So you’ve decided to delve in to the wonderful, magical, & occasionally mysterious world of flower pressing; welcome!
While flower pressing (& most botanical preserving techniques) is largely experimental, it always helps to know which blooms will give you the best chances of a successful press, especially when you’re starting out & are maybe after a little guidance.

Choosing & cutting your botanicals is the first, & perhaps most important, step. The best time to do so is mid-morning, once the dew has dried & before the heat of the day causes them to wilt (this may vary depending on your location, climate, & the type of bloom you’re collecting; essentially, you want them at their prime for the day). Try to choose flowers that are in good condition, with no holes or damage. You can find them in your garden, roadside, in fields, even display gardens (though if you’re collecting wild blooms, i.e. plants not deliberately planted & maintained by people, best to only collect a few, ideally already fallen pieces, so as not to upset the natural ecosystem & lifecycle of the blooms). Another option is to collect & press blooms from bouquets; your wedding bouquet, mother’s day or birthday bouquets, or ‘just because’ bouquets. These have the added bonus of sentiment, & preserving them by pressing then journaling is one way to ensure it’s a gift you won’t soon forget.

Pressing blooms from our garden using our Flower Magic Flower Pressing Kit

Flowers & leaves that are great for pressing & easy to access

Aspen Leaves
Geranium Leaves
Maidenhair Ferns
Rose Petals

When looking for flowers to press, there are a few things to consider that will give you a clue as to how easy they are to preserve. Thin or flat flowers, petals, or leaves will press faster & retain more of their shape. Pressing only the petals is a simple way around a bulky stem. Bright colours like blues, yellows, & oranges are most likely to keep their original colours, whereas darker colours like purples & reds may go darker or turn brown or black, & lighter colours like white or pastels may go either way; they may fade, go darker, or yellow. Leaves, however, will retain most of their colour.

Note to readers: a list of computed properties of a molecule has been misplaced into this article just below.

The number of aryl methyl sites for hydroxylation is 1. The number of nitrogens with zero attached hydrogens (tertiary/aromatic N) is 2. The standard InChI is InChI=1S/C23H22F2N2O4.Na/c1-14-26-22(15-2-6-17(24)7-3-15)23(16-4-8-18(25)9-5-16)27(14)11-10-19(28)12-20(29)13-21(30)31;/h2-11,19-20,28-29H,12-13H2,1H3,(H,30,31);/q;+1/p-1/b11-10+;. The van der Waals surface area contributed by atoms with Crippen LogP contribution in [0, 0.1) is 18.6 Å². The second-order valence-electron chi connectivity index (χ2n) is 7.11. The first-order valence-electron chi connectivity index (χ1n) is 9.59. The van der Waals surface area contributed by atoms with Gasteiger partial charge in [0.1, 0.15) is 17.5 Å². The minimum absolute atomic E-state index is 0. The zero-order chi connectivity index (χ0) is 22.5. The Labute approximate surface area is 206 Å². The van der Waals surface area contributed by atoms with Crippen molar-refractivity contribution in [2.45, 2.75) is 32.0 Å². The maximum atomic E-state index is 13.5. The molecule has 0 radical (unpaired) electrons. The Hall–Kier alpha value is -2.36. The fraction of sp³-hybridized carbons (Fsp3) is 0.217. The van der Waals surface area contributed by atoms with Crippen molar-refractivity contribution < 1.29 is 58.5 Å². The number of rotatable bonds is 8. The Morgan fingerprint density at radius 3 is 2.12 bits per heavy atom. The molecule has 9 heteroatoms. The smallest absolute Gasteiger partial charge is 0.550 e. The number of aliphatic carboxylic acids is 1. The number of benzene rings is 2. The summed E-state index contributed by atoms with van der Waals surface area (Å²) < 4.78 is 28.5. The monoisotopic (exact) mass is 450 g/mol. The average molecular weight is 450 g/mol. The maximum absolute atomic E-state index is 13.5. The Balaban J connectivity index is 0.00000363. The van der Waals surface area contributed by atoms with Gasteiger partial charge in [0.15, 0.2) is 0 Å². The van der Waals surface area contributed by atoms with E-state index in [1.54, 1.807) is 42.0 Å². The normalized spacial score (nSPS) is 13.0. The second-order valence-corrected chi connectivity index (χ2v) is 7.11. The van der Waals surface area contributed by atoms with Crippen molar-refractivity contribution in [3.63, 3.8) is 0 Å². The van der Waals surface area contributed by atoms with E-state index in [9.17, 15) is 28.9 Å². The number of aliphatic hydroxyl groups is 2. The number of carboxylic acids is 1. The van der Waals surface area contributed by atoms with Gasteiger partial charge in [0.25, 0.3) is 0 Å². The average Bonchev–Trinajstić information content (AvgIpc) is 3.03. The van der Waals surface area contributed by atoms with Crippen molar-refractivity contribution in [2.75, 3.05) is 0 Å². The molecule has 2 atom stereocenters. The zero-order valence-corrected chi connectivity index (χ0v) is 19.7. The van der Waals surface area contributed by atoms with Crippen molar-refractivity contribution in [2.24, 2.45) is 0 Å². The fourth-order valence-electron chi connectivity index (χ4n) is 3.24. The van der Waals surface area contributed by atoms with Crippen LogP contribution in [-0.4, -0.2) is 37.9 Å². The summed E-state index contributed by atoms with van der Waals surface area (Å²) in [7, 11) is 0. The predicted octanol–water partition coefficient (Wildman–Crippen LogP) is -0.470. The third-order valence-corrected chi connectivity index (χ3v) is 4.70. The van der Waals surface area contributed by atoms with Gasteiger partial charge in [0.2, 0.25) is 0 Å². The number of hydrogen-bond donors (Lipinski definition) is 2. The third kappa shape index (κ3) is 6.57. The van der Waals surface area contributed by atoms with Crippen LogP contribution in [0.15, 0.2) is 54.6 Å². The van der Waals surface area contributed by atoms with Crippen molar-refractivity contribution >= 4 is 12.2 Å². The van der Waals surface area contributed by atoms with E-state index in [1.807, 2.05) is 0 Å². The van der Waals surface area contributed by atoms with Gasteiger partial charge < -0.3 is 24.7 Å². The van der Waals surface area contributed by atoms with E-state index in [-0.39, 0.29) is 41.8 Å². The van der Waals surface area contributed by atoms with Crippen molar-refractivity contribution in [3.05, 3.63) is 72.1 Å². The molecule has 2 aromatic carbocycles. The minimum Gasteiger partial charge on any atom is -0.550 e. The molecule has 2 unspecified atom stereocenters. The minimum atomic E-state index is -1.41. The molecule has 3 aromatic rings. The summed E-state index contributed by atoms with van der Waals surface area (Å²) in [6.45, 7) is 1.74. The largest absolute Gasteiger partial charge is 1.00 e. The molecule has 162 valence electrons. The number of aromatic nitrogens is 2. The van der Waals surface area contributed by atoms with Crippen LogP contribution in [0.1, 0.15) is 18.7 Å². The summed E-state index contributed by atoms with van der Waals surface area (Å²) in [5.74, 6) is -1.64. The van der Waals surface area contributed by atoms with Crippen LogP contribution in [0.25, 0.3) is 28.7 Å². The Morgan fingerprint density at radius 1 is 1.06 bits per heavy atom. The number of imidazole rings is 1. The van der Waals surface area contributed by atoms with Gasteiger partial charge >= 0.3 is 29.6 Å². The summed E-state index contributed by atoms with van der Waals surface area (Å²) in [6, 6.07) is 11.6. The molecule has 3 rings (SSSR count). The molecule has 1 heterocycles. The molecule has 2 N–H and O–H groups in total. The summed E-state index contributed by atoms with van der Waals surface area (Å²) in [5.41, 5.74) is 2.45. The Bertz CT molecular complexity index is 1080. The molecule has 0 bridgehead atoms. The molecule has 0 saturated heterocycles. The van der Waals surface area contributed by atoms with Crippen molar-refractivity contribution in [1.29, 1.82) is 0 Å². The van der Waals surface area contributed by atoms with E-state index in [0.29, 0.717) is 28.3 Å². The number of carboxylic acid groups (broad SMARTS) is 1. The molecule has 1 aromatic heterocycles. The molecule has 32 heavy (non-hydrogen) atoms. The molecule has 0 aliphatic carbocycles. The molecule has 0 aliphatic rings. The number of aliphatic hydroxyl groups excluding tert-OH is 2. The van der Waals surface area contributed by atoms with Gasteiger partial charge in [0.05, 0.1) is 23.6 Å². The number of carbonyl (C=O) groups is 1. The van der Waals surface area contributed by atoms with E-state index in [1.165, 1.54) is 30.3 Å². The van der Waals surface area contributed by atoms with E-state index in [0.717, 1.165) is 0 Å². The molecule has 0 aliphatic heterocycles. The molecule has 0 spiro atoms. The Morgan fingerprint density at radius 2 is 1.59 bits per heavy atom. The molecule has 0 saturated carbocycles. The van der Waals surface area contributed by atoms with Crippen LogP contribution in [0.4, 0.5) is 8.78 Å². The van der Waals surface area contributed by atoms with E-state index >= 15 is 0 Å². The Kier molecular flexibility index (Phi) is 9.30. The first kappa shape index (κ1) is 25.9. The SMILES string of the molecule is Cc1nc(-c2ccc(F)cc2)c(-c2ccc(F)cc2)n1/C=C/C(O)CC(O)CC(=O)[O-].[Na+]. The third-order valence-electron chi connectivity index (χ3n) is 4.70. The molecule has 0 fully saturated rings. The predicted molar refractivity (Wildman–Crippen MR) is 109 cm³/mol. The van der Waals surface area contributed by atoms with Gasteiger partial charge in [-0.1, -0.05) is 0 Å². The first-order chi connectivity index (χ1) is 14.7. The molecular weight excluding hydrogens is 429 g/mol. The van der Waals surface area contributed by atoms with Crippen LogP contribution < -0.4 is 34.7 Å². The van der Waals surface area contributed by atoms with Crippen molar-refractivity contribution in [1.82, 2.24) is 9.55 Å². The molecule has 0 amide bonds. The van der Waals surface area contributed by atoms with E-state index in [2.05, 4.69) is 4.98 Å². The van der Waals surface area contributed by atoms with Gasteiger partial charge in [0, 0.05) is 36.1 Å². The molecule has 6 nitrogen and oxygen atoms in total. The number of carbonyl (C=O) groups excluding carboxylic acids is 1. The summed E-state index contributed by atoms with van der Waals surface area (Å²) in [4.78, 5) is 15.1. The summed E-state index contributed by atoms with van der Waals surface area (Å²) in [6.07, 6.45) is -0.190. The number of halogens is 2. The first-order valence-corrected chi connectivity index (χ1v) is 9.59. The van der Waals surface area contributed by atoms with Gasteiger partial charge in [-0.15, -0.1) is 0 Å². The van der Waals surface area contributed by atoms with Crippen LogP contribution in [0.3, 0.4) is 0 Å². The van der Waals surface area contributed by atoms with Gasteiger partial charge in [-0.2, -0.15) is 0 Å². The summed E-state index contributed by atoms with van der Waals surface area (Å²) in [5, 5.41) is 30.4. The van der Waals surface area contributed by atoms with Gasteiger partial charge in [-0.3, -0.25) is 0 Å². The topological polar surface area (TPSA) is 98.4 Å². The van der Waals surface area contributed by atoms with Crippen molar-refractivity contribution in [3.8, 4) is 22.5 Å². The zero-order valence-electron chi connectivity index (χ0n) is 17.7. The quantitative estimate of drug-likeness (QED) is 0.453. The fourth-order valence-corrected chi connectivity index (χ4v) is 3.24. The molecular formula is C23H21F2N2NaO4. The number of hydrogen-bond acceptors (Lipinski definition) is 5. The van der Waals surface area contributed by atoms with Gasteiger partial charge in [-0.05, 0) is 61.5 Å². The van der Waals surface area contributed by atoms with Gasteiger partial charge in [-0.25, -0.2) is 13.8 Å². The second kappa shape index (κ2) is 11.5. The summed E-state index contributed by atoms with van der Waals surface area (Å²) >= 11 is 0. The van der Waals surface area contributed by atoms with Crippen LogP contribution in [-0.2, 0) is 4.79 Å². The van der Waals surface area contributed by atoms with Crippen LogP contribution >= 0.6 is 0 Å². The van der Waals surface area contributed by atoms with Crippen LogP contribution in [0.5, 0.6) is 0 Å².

Rose Petals, freshly pressed. You’ll notice the darker petals have browned, whereas the lighter petals have yellowed. The soft pink however evenly maintained it’s colour.

Once your flowers are pressed, the list of things to do with them is endless. Framing them is very popular at the moment, as is use in arts & crafts or potion play for children. Preserve them inside one of our nature or botanical journals, or make your own! Make your own greeting cards, or mix them in to your recycled paper mix for beautiful floral-embedded paper (tip: you can also do this with seeds for your own seeded paper!). You can place them in ornaments to adorn your christmas tree, on gift tags, or in clay when making trinkets. Use them to decorate any number of things, from coasters to pots to photo albums. There’s a world of things you can create from here, & the sky is the limit!

Part of the joy of pressing is in the experimenting. Your end results will vary plant to plant, even petal to petal; as you go, you will learn what works & what doesn’t, & you will find that you yield better results each time. Our best advice? Simply get in to your garden & give it a go. Expect to fail, and expect to be pleasantly surprised – often at the same time. Be warned though – once you start pressing, it’s hard to stop.